Federal immigration law determines whether a person is an alien and has the legal rights, duties, and obligations of aliens in the United States. It also provides means by which certain aliens can become lawful permanent residents and naturalized citizens with full rights of citizenship. Immigration law determines who may enter, how long they may stay and if and when they must leave.
Attorney Ricardo Skerrett represents clients in all immigration and nationality law matters, including family-based immigration, employment-based immigration, removal hearings, bond hearings and asylum, as well as citizenship proceedings. Mr. Ricardo Skerrett has extensive experience in all matters arising under the immigration and nationality laws. Mr. Skerrett is a specialist in assisting clients obtain visas, as well as handling matters before the Board of Immigration appeals. Mr. Skerrett is not only an expert in the law governing immigration, he understands how the immigration legal process works. Mr. Ricardo Skerrett is committed to providing the highest quality representation in the areas of immigration and nationality law in an efficient, caring and professional manner.
The following is a list of types of visas.
“B” Visa An alien coming to the U.S. to visit temporarily for business or pleasure.
“E” Visa An alien coming to the U.S. to either carry on a trade between the U.S. and the country of which he is a national or to invest, develop and direct the operations of an enterprise in the United States.
“F-1” Visa An alien who will become a bona-fide academic student or will enroll in a language training program.
“H-1B” Visa An alien coming to the U.S. for professional work.
“H-2” Visa An alien coming to the U.S. to perform a temporary service.
“H-3” Visa An alien coming to the U.S. for special training.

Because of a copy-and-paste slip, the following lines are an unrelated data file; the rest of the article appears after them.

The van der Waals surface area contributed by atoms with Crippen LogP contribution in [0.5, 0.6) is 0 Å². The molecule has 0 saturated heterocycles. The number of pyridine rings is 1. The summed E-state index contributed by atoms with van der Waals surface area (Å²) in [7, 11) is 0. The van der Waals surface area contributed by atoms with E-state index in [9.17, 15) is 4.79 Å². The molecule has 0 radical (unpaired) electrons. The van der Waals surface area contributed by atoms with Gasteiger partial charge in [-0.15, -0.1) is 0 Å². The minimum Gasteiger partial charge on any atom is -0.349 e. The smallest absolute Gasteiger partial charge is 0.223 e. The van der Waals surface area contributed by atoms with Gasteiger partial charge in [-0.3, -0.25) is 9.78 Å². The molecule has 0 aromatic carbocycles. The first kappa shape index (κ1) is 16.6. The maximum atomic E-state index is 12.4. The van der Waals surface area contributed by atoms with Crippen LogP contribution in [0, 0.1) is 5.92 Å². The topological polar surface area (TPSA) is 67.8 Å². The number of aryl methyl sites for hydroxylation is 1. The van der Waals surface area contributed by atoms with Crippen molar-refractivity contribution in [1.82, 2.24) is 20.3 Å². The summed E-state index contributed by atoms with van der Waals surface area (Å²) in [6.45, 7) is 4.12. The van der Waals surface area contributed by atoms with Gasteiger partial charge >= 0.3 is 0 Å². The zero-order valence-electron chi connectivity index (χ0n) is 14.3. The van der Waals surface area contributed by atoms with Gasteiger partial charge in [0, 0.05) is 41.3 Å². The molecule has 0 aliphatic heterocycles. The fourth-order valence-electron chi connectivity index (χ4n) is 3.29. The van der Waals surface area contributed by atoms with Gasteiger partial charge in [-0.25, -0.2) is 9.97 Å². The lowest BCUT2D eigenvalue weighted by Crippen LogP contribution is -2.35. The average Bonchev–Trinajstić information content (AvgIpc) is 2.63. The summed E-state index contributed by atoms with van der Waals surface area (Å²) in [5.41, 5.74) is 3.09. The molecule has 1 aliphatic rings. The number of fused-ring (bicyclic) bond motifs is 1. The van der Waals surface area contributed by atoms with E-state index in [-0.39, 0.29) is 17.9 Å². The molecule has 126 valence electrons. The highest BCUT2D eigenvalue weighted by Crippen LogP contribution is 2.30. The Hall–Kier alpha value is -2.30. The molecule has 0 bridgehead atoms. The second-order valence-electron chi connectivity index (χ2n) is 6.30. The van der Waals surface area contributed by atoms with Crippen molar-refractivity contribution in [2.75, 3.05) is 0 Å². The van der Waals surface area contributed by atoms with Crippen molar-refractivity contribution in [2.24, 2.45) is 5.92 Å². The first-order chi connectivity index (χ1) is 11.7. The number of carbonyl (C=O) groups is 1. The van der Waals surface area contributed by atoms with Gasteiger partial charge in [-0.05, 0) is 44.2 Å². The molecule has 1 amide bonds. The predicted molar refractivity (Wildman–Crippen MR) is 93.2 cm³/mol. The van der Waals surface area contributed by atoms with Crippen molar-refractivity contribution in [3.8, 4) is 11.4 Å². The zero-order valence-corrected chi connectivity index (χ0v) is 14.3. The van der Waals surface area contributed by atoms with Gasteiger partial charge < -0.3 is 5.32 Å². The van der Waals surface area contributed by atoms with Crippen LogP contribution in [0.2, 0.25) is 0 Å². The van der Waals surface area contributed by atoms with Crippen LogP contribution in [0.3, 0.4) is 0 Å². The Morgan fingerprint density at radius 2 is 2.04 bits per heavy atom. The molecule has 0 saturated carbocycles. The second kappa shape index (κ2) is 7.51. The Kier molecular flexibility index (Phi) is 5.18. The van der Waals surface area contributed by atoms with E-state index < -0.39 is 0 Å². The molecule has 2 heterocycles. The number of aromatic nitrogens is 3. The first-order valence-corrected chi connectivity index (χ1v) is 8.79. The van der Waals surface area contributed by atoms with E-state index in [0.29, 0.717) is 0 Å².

“J” Visa An alien coming to the U.S. to participate in a program designated by the federal government.
“K-1” Visa A fiancée of a U.S. citizen coming to the U.S. to conclude a marriage to that U.S. citizen within 90 days of admission, or the spouse of a U.S. citizen for whom a relative petition has been filed.
“K-3” Visa An alien coming to the U.S. who is married to a U.S. citizen and has had a relative petition filed on his or her behalf.
“L” Visa An alien who will be an intra-company transferee as a manager, executive or one with special knowledge.
“M” Visa An alien who will become a bona-fide non-academic student.
“O” Visa An alien with extraordinary ability in science, arts, education, business or athletics coming to the U.S. to continue that work or one, who qualifies, coming to assist in the artistic or athletic performance.
“P” Visa An alien coming to the U.S. as an artist, entertainer, or athlete.
“Q” Visa An alien coming to the U.S. to participate in an international cultural exchange program approved by the Attorney General.
“R” Visa An alien coming to the U.S. to perform services as a religious worker or Minister of religion.
“V” Visa An alien married to a lawful permanent resident whose relative petition has been pending for three years.
B,F,J,M,P, and some H and O Visa applicants must have residence in a foreign country which the applicants have no intention of abandoning.